#Recipe – Baguettes

Apparently “to make a good French stick, with its distinctive open texture, you need a very lively dough that’s just slightly soft, rather than firm.  A bit of steam at the start of baking will help give the baguettes the traditional glossy, razor-sharp crust.” Oh and from start to finish, including proving time, you need about 7 hours! So in my humble opinion pop down to your local bakery, it’s a lot less hassle!

What you need:

300g strong white bread flour
200g plain white flour
1 x 7g sachet fast-action dried yeast
1 tsp salt
approx. 300ml lukewarm water
1/2 tsp salt, dissolved in 4 tbsp. cold water, for brushing

What you do:

  • Mix together both flours in a large bowl, then tip about half into another smaller bowl and set one aside.
  • Stir 1/2 teaspoon salt of the yeast into the flour in the large bowl, then work in the lukewarm water, using your hand, to make a smooth thick batter.
  • Cover the bowl with clingfilm and leave on the side for 3-4 hours until the surface of the batter is covered with tiny bubbles.
  • Uncover the bowl and stir in 1 tablespoon of lukewarm water into the batter.
  • Mix the rest of the yeast and salt into the flour in the second bowl.  Gradually work this mixture into the batter using your hand to make a slightly soft but not sticky dough.
  • Lightly dust hands and worktop and knead the dough for approx. 10 minutes until it feels smooth and stretchy.  Put the dough back in the bowl, cover again with clingfilm and leave to rise for about an hour or until doubled in size.
  • Dust hands and worktop again and turn out dough – don’t punch down to deflate it.
  • Use a sharp knife to cut in half – in my experience, this was nigh on impossible as the dough just stuck to the knife.
  • Shape each piece into a rough ball, try not to handle too much, then cover loosely with a clean dry tea towel or clingfilm and leave for 15 minutes.
  • Move one piece of dough to the side.  Dust your rolling pin with flour and roll out the dough to a rectangle about 25 x 30cm. 
  • Roll up the rectangle fairly tightly from the long side, like a Swiss roll.  Tuck in the ends and pinch the seam together firmly.  The roll back and forth with your hands to make a sausage-shaped loaf approx. 40cm long with tapering ends.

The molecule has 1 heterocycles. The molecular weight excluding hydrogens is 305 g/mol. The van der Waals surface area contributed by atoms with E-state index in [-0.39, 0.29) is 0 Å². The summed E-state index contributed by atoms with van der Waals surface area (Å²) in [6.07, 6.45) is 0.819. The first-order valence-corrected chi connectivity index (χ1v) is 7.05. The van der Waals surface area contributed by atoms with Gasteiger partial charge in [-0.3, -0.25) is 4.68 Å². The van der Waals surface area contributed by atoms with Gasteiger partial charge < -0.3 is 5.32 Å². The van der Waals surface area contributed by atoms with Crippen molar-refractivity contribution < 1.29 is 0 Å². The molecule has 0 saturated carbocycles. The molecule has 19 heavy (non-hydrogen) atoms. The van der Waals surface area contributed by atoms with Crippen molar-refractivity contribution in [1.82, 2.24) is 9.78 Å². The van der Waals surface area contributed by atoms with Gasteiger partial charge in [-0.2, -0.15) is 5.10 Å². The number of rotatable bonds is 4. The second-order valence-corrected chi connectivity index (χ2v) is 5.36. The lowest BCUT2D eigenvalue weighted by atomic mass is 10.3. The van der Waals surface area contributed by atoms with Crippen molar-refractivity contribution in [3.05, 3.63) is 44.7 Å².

• Flour a large tray with flour, and lay the loaves on the tray.  Cover with clingfilm and leave to rise for approx. 45 minutes.
  • While the loaves are rising heat your oven to 230°c.  Put your baking sheet into the oven to heat up, and place an empty roasting tin on the bottom of the oven.
  • When the loaves are ready for baking, quickly remove the baking sheet from the oven and slide the loaves onto it.  Brush them with the salty water then make several slashes along the loaves with a sharp knife – again not easy.  Put the baking sheet back into the oven.
  • Pour a jug of cold water into the roasting tin to create plenty of steam, quickly shut the oven door and bake for approx. 20 minutes until golden brown and crisp.  Cool on a wire rack.

Results

This recipe is best eaten on the same day and I think without the salt water wash.

Since starting Weight Watchers one of the biggest things I miss eating is proper bread.  I’ve taken to buying the Weight Watchers branded bread which is perfectly ok but at the end of the day it is calorie and portion controlled – it’s not freshly baked thick bread! Slicing this baguette into 10 slices gives a Weight Watchers Smart Point value of 3SP per slice!  Bearing in mind I have an allowance of 30 per day – this type of bread is a diet killer!

Until next time…Happy Baking!

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Mary’s Religieuses

also known as miniature nuns is a technical challenge from the Great British Bake Off Everyday recipe book.  I baked these last weekend for a family tea.